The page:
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Tech Plus Media Private Limited v. Jyoti Janda

Tech Plus Media Private Limited v. Jyoti Janda

2014 (60) PTC 121 (Del)

Brief Facts:

  • Plaintiff was a leading industry publication house in the sphere of Information Technology having a print media publication called ‘IT Price Va’r and online news portal called ‘ITVARNEWS.NET’ dedicated to Information Technology channels and professionals.
  • Defendants were ex-employees of the Plaintiff who had developed a new website known as thenewsxpress.com.
  • Defendants made this website while they were still employed by the Plaintiff.
  • In third week of October, 2009, Plaintiff observed the said website and immediately installed surveillance devices in its premises which were objected by the Defendants. The Defendants resigned and were relieved of service on 31st October, 2009.
  • Subsequently, Plaintiff found that and the website provided similar services to that of the Plaintiff at a 50% discounted rate than the Plaintiff. Upon investigation it was found by that the website was run by the Defendants.
  • The Plaintiff filed the present, inter alia, alleging violation of trade secrets in Plaintiff’s confidential information and databases and also infringement of Copyright in the same.

Plaintiff’s Contentions:

  • Plaintiff has developed detailed confidential databases for existing clients, customers and target audience over a period of nine years. These databases contain information that is Plaintiff’s Copyright as they represent the Plaintiff’s original and inventive thoughts and the original skill, thought process and imagination that Plaintiff has shown to develop the same.
  • Defendants had copied the confidential information and databases constituting the trade secrets of the Plaintiff on pen drive and sent them through e-mail to their personal e-mail IDs.
  • Data of the Plaintiff in which copyright is claimed comprises of prospective customers/clients and their particulars, and attention in this regard is invited to Section 2(o) of the Copyright Act, 1957.

Defendants’ Contentions:

  • Information/databases are not trade secrets as they are openly available in the market
  • Defendants had not signed any confidentiality agreement with Plaintiff.
  • Plaint nowhere discloses as to who is the author of the alleged copyright.
  • Plaintiff a juristic person, cannot be the owner of the copyright in the databases alleged.

Court’s Observations:

  • Plaintiff has repeatedly referred to databases but has not specified as to what those databases pertain to and what the contribution of the Plaintiff is thereto. From what has been argued, the said databases are nothing but a collection of the e-mail addresses of the visitors to the website/news portal of the Plaintiff. The Plaintiff cannot be said to be the author or contributor to the same.
  • Plaintiff cannot claim Copyright in collection of the names and addresses of the visitors to the news portal of the Plaintiff or their comments within the meaning of Section 14 of the Copyright Act, 1957.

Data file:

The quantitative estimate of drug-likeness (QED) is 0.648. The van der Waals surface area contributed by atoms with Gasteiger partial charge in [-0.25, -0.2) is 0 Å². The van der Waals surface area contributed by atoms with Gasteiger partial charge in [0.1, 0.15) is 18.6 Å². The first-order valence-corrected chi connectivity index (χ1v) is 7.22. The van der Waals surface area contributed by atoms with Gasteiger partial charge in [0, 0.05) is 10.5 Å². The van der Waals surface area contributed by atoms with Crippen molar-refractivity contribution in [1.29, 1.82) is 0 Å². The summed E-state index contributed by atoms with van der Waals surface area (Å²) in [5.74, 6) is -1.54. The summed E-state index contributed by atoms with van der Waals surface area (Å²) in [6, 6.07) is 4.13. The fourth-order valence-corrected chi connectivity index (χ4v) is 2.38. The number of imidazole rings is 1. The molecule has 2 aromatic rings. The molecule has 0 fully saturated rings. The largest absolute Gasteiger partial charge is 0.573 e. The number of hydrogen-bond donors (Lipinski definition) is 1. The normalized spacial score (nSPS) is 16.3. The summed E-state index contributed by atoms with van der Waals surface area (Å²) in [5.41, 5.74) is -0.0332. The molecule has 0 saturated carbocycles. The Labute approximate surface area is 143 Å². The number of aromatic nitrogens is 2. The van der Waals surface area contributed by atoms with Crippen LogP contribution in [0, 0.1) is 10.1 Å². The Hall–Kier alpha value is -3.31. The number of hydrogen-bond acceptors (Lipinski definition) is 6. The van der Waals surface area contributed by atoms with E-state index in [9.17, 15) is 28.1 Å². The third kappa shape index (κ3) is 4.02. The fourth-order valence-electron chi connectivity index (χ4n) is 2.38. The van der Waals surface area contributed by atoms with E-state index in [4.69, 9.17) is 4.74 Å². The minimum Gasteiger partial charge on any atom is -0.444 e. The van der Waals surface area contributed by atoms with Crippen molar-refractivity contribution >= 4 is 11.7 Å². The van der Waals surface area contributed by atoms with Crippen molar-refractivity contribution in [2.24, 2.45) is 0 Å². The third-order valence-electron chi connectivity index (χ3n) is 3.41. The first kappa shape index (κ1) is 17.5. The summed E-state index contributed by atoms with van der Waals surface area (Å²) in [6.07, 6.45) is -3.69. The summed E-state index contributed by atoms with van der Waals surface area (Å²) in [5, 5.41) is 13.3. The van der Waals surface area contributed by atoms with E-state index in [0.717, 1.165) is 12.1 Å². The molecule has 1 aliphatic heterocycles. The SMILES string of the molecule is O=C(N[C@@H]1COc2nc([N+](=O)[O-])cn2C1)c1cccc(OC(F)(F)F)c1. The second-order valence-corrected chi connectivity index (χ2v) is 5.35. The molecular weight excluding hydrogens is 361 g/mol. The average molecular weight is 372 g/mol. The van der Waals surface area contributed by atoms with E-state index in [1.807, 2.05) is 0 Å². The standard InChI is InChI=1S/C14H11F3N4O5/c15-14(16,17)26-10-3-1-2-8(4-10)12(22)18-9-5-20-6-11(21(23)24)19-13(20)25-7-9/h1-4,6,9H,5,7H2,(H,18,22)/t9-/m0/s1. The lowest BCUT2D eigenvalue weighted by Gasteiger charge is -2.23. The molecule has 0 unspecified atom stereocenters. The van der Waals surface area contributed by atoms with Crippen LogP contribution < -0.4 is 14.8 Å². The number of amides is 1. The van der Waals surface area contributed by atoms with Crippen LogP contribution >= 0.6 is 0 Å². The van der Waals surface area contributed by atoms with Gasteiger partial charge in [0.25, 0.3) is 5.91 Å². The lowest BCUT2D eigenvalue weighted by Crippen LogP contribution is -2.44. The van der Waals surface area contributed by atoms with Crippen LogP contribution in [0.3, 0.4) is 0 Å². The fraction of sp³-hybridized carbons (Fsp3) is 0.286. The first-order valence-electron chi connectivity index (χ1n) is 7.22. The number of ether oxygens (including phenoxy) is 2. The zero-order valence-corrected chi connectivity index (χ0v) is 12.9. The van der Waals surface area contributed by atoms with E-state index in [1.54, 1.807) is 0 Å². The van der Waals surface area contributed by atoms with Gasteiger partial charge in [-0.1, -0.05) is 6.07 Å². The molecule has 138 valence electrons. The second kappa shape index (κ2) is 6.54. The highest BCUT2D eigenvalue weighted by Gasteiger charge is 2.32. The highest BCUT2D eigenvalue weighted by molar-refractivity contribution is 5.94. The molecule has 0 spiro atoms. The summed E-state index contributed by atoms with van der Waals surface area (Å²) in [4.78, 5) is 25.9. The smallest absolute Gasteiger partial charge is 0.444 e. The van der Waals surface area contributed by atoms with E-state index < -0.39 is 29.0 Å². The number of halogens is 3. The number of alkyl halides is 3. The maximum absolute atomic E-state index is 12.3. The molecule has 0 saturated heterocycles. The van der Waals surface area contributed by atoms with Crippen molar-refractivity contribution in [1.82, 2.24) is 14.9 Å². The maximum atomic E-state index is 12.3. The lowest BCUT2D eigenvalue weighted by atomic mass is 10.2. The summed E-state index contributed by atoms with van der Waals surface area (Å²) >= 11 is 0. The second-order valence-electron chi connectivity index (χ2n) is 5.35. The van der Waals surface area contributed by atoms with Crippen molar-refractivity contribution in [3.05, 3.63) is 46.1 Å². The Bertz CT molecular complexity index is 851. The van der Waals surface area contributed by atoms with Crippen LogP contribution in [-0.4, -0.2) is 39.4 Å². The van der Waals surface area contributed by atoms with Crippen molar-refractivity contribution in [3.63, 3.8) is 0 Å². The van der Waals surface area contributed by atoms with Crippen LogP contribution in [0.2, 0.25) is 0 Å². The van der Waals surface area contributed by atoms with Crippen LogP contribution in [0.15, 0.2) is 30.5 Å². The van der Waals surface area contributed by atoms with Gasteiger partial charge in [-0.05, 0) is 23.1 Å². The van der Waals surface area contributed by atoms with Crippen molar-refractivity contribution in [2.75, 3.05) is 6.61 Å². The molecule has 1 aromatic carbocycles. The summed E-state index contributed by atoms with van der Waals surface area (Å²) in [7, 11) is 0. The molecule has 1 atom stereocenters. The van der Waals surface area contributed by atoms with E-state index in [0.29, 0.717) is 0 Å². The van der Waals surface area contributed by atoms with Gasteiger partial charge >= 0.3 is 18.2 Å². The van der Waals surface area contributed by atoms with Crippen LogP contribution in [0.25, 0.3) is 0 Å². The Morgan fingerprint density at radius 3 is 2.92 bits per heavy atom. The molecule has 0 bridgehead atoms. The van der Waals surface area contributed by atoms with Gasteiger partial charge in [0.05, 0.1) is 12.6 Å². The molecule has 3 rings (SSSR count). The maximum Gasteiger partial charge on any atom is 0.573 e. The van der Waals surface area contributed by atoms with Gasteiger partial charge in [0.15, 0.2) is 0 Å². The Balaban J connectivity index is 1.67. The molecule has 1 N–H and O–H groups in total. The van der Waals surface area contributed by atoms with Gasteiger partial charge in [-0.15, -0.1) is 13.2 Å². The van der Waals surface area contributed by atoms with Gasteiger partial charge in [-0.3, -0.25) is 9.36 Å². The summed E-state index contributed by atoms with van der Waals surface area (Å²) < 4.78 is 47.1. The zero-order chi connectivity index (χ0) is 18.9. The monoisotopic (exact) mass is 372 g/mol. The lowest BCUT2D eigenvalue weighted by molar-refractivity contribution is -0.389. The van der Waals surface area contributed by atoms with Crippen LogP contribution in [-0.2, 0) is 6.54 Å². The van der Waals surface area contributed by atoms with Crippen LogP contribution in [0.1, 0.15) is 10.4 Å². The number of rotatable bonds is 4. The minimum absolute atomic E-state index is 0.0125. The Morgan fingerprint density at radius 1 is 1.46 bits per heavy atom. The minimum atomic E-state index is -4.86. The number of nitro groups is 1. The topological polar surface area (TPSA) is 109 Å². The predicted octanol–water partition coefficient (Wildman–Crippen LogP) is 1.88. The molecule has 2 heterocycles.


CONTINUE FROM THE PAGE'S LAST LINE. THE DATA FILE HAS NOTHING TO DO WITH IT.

• Plaintiff is a juristic person and is incapable of being the author. However Plaintiff can be the owner of a copyright under an agreement. For the Plaintiff to maintain the present suit, it is incumbent to disclose the said work and the author thereof and the agreement under which the author has made the Plaintiff the owner of the copyright. The Plaintiff has not done so.
  • In American Express Bank Ltd. v. Priya Puri (2006) it was held that:
    • In garb of confidentiality, monopoly cannot be exercised over the customers just because the Plaintiff maintains a written record of the same;
    • A competitor cannot be restrained from approaching those customers; and
    • Details of Customers are not trade secrets nor property.
  • Burlington Home Shopping Pvt. Ltd. v. Rajnish Chibber[1] and Diljeet Titus v. Mr. Alfred A. Adebare[2] will not apply as they are prior to Eastern Book Company v. D.B. Modak[3] wherein standard for claiming Copyright is skill and judgment of the author and not merely labour and capital. It was further clarified that the skill and judgment required to produce the work must not be so trivial that it could be characterized as a purely mechanical exercise.
  • In Emergent Genetics India Pvt. Ltd. v. Shailendra Shivam[4] it was observed that:
    • No copyright should be granted in limited ways of expressions of an idea. Otherwise, no one can practice the idea or procedure expressed without being guilty of copyright infringement;
    • Pleadings of the nature and quality of information which is confidential are crucial; and
    • Granting injunctions under the umbrella of trade secret or confidential information has the propensity to restrict rights under Article 19 (1) (g) and 21.

Finding the suit to be bereft of material pleadings, the Hon’ble Court dismissed the same.

[1] 61 (1996) DLT 6

[2] 130 (2006) DLT 330

[3] (2008) 1 SCC 1

[4] 2011 (47) PTC 494

Co-author: Ms. Pragati Pachisia, JCCLC

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